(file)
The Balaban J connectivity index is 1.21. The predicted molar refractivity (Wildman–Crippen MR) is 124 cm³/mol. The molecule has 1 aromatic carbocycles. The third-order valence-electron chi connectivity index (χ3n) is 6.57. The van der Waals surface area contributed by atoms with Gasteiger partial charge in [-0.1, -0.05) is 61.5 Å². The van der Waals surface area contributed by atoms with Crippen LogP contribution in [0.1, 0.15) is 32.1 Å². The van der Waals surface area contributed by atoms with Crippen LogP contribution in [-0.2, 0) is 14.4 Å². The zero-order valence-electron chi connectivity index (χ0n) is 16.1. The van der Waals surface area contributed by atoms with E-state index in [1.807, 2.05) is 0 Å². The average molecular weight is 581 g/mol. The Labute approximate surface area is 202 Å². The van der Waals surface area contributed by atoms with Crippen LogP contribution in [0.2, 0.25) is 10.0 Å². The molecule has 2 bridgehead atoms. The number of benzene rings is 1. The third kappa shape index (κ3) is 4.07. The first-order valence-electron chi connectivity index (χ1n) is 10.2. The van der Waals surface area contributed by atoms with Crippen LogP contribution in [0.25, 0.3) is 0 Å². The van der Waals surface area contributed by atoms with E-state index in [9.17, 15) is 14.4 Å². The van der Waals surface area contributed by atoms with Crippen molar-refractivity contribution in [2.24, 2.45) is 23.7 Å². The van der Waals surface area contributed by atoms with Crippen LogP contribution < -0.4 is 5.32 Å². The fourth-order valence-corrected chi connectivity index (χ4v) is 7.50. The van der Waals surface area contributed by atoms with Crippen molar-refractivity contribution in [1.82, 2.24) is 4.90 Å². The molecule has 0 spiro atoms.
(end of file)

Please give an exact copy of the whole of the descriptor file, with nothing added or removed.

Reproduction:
The Balaban J connectivity index is 1.21. The predicted molar refractivity (Wildman–Crippen MR) is 124 cm³/mol. The molecule has 1 aromatic carbocycles. The third-order valence-electron chi connectivity index (χ3n) is 6.57. The van der Waals surface area contributed by atoms with Gasteiger partial charge in [-0.1, -0.05) is 61.5 Å². The van der Waals surface area contributed by atoms with Crippen LogP contribution in [0.1, 0.15) is 32.1 Å². The van der Waals surface area contributed by atoms with Crippen LogP contribution in [-0.2, 0) is 14.4 Å². The zero-order valence-electron chi connectivity index (χ0n) is 16.1. The van der Waals surface area contributed by atoms with E-state index in [1.807, 2.05) is 0 Å². The average molecular weight is 581 g/mol. The Labute approximate surface area is 202 Å². The van der Waals surface area contributed by atoms with Crippen LogP contribution in [0.2, 0.25) is 10.0 Å². The molecule has 2 bridgehead atoms. The number of benzene rings is 1. The third kappa shape index (κ3) is 4.07. The first-order valence-electron chi connectivity index (χ1n) is 10.2. The van der Waals surface area contributed by atoms with Crippen LogP contribution in [0.25, 0.3) is 0 Å². The van der Waals surface area contributed by atoms with E-state index in [9.17, 15) is 14.4 Å². The van der Waals surface area contributed by atoms with Crippen molar-refractivity contribution in [2.24, 2.45) is 23.7 Å². The van der Waals surface area contributed by atoms with Crippen LogP contribution < -0.4 is 5.32 Å². The fourth-order valence-corrected chi connectivity index (χ4v) is 7.50. The van der Waals surface area contributed by atoms with Crippen molar-refractivity contribution in [1.82, 2.24) is 4.90 Å². The molecule has 0 spiro atoms.